25 May 2015 | Online since 2003



28 January 2014|Forestry,News

Sussex fungicides may help fight ash dieback


A new fungicide treatment developed at the University of Sussex is emerging as a weapon in the fight to inhibit growth of Chalara fraxinea, which causes ash dieback, according to initial trials at The Sainsbury Laboratory.

AOX fungicides were created in the University of Sussex laboratory of Professor Tony Moore, and have recently been subjected to independent trials in the world-renowned Sainsbury Laboratory in Norwich.

Fungal pathogens are adept at developing resistance to treatments by expressing an enzyme called the alternative oxidase (AOX). The novel compounds formulated by Professor Moore prevent this enzyme from being functional. If developed, these compounds may be effective for longer and need less frequent spraying.


The compounds were particularly effective when combined with a traditional fungicide that targets a different enzyme in the fungus. Professor Moore and his colleagues identified the current target using data made available by The Sainsbury Laboratory on infected tree samples. The data are available for other scientists to analyse on the crowdsourcing website OpenAshDieBack.

Professor Moore hopes that in the future, AOX fungicides could also be used to better protect cereal crops from pathogenic fungi. As well as protecting yields, they could lessen the environmental damage caused by multiple applications. The University of Sussex is currently working with the Sussex Innovation Centre to help bring the compounds to market, and is seeking commercial partners to develop AOX fungicides for a range of applications.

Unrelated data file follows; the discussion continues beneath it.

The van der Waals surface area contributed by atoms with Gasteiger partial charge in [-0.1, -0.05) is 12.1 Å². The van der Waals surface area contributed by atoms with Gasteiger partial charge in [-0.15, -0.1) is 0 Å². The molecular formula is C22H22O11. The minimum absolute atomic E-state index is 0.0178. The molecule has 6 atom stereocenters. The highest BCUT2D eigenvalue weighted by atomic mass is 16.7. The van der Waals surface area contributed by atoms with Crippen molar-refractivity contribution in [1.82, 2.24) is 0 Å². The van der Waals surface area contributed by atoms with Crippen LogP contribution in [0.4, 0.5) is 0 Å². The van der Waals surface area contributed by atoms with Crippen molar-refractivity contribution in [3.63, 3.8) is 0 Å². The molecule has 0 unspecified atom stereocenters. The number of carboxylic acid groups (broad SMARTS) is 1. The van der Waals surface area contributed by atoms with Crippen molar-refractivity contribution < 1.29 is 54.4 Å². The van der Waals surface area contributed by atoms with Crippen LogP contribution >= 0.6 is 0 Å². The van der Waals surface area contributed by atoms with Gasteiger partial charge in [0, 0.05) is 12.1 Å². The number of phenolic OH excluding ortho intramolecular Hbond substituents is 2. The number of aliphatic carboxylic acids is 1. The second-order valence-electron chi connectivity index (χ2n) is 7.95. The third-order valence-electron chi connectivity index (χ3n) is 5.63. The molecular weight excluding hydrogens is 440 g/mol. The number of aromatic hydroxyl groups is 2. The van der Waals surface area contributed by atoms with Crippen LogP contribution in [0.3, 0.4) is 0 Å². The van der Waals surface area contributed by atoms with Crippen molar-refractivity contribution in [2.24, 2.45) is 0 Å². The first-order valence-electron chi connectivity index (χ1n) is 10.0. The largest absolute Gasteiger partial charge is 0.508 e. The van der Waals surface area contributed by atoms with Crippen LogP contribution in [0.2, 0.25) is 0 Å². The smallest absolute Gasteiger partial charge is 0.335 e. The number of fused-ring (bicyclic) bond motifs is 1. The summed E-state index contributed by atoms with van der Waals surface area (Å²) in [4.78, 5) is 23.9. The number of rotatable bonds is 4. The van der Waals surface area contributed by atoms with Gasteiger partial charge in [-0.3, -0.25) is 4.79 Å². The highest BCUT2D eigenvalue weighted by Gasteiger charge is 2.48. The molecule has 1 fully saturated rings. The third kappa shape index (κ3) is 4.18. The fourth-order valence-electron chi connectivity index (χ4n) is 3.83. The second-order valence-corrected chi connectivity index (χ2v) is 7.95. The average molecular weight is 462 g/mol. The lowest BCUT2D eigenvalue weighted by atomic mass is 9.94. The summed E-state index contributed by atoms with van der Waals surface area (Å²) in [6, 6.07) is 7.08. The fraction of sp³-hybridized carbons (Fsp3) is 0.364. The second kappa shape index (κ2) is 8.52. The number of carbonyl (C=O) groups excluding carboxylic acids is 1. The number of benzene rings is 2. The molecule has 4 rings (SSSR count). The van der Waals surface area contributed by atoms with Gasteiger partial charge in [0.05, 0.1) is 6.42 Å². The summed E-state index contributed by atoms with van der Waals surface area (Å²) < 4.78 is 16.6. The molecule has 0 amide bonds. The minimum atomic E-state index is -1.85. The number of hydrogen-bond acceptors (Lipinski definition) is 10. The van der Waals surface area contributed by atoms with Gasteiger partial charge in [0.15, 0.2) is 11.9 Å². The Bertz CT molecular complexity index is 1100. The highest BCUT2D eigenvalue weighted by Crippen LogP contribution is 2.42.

If developed further, the treatment could be used on infected nursery stock or ash plantations that are blighted by the ash dieback disease. It is more problematic to use fungicides in native woodland, where spraying is difficult and fungicides may affect beneficial fungi that help tree nutrition and healthy growth.

Ash dieback has spread rapidly throughout mainland Europe over the past two decades. The fungus was first reported in Britain in early 2012, and current estimates suggest that between 90-99 per cent of the country’s native ash trees could be killed by the disease.

Ian Carter, Director of Research and Enterprise at the University of Sussex, said: “It’s extremely encouraging to see the successful trials of Professor Moore’s innovation that are coming out of The Sainsbury Laboratory. We’re delighted that research at Sussex is producing such promising results and helping to provide solutions to real global problems.”

Dr Diane Saunders, The Sainsbury Laboratory, said: “This first step in testing the new compounds, on the growth of fungus cultured in the laboratory, was promising. If developed, it could help nursery and plantation owners. It would be particularly useful for protecting trees that are susceptible to the pathogen when young, but which might be more tolerant to it when they are mature. Our own research is focused on both ash trees and the fungus, with the long term goal to develop a way to select and breed trees able to withstand the disease for generations to come.”

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